The ongoing dry weather in California combined with what we know about climate change, suggests that we aren’t so much looking at a drought from which the state will emerge but a fundamental shift to a much more arid climate. To a desert. With less water, the Sierra trees are weakened, vulnerable, and dying at an increasing pace. In a hot, dry climate, once trees are dead or dry the question increasingly becomes one of when they will burn rather than of whether.
My friend Bruce and I have hiked in many regions of the Sierra and love these forests deeply. He told me that in thinking about what appears to be unfolding he wondered if it might make sense to log large portions of the Sierra forests now. To cut them down before they burn down.
The logic is compelling. Current day Sierra wildfires burn hot, and they move fast and far. In contrast to the ecosystem-sustaining, light-on-their-feet fires of our high school biology text books, they are incinerators that leave behind dead landscapes and destroyed soils. They turn all that wood into greenhouse gases, threaten towns, homes, and people, and generally have no benefits. If we were to be convinced that they really are going to burn, perhaps we should log strategic, and possibly very large, portions of these forests now in a way that prevents or limits these outsized wildfires? The carbon dioxide that would otherwise be released in a fire would instead be sequestered in the resulting lumber. We would prevent the choked-with-ash-and-dead streams and lakes, the ecosystem destruction, the danger to homes and people, and gain the economic benefits of the logging activity instead of the massive cost of fighting the fire.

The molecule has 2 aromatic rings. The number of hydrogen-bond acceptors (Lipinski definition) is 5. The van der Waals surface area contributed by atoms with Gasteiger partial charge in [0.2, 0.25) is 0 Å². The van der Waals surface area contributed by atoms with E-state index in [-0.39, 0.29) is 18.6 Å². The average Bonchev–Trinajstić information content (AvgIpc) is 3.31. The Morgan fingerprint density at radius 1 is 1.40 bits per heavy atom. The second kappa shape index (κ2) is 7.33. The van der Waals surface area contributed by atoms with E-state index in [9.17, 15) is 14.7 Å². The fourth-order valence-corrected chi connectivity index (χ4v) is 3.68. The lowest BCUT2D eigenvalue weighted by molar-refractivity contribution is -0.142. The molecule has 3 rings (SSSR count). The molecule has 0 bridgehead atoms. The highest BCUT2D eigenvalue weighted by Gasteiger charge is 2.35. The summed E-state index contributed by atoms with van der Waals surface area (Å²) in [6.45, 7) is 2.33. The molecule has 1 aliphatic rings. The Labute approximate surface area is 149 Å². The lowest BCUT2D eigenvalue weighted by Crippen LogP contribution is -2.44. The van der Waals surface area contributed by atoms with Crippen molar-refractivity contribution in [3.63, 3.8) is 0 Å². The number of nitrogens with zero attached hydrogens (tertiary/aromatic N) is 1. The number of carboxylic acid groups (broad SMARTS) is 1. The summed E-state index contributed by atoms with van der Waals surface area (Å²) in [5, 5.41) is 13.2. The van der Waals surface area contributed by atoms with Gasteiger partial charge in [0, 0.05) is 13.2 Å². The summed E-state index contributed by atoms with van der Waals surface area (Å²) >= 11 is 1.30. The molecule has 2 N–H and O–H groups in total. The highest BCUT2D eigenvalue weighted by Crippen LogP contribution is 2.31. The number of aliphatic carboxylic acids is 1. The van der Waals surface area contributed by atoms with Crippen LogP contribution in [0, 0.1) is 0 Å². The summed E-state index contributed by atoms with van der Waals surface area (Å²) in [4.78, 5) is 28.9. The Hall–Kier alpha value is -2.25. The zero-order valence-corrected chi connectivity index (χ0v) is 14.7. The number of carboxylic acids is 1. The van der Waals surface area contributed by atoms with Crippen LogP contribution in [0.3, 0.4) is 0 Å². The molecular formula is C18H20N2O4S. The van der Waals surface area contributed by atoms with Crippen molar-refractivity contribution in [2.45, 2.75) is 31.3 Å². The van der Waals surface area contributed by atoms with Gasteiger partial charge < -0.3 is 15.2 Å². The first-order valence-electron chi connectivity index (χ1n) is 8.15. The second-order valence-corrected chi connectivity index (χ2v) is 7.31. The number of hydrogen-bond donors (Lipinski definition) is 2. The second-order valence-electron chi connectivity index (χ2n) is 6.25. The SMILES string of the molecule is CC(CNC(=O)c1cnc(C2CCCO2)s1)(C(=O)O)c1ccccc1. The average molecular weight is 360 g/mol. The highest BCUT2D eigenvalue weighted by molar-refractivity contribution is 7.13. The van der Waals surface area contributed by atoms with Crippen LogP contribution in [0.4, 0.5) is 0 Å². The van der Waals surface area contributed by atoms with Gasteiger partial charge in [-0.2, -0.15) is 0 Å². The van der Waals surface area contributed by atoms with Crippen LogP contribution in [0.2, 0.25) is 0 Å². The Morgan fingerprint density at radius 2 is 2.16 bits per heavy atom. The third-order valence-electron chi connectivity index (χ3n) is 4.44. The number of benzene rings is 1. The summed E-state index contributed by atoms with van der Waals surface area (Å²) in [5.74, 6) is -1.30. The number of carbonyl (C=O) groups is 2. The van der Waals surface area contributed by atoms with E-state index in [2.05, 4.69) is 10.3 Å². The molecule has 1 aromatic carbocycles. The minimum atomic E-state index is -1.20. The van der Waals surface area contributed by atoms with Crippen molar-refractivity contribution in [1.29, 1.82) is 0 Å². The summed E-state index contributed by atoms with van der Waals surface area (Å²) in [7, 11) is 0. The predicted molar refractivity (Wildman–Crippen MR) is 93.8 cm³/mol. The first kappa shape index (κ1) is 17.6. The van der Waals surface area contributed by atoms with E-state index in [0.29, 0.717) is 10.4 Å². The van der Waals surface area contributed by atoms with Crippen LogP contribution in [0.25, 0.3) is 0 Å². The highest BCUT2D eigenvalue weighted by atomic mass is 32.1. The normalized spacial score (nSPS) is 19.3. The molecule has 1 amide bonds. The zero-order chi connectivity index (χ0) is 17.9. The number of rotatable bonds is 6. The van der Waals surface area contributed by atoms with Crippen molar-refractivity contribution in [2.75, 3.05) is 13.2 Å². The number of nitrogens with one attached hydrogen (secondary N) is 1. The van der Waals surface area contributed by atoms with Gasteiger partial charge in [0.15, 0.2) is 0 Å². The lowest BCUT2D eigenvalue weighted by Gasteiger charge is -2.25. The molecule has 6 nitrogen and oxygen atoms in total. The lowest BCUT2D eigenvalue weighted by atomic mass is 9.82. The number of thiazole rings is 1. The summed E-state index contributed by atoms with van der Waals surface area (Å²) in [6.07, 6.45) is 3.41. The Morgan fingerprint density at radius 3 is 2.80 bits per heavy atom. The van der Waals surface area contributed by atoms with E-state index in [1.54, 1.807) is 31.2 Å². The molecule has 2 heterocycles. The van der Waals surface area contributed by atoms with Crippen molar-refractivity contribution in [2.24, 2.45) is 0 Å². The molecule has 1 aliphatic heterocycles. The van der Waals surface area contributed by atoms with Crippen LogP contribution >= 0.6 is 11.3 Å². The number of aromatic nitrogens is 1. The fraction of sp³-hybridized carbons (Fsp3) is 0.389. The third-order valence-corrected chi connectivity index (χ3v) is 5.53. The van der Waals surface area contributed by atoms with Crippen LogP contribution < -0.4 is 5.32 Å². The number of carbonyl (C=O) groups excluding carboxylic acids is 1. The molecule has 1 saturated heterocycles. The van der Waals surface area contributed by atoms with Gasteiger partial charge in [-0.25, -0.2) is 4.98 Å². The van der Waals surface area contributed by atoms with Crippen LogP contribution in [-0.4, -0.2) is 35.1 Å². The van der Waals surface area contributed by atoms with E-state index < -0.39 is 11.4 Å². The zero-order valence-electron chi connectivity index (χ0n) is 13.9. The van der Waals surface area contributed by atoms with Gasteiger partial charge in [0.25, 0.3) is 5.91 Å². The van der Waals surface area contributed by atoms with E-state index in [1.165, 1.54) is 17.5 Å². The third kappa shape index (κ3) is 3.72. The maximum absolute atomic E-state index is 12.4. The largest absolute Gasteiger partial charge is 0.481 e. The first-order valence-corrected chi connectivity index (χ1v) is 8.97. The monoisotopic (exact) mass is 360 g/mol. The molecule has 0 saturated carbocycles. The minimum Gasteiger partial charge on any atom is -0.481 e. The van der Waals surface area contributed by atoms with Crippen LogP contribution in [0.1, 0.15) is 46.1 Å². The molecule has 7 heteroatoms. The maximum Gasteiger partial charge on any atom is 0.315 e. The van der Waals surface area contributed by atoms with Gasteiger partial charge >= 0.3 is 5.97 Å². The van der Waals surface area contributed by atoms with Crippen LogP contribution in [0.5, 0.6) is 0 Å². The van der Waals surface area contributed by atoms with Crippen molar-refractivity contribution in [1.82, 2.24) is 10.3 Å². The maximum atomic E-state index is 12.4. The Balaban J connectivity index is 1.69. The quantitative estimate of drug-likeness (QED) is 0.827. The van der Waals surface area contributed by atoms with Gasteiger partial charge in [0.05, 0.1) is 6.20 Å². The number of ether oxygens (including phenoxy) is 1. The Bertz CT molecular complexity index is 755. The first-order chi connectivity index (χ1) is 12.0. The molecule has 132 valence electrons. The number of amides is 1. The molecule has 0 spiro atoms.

Yes, it would be “intervening” — and on a very large scale — dramatically changing an enormous ecosystem, transforming it from “forest to non-forest” in academic lingo, but it is already going to change. We have already intervened: our opportunity to not intervene came and went decades ago. Today, our choices are about whether and how we might guide the guide the transformation, not whether to have one or not. The logging approach would at least leave an ecosystem of some kind, rather than devastated lives, burned homes, yet more carbon in the atmosphere, and an ash-field requiring many decades to begin recovering.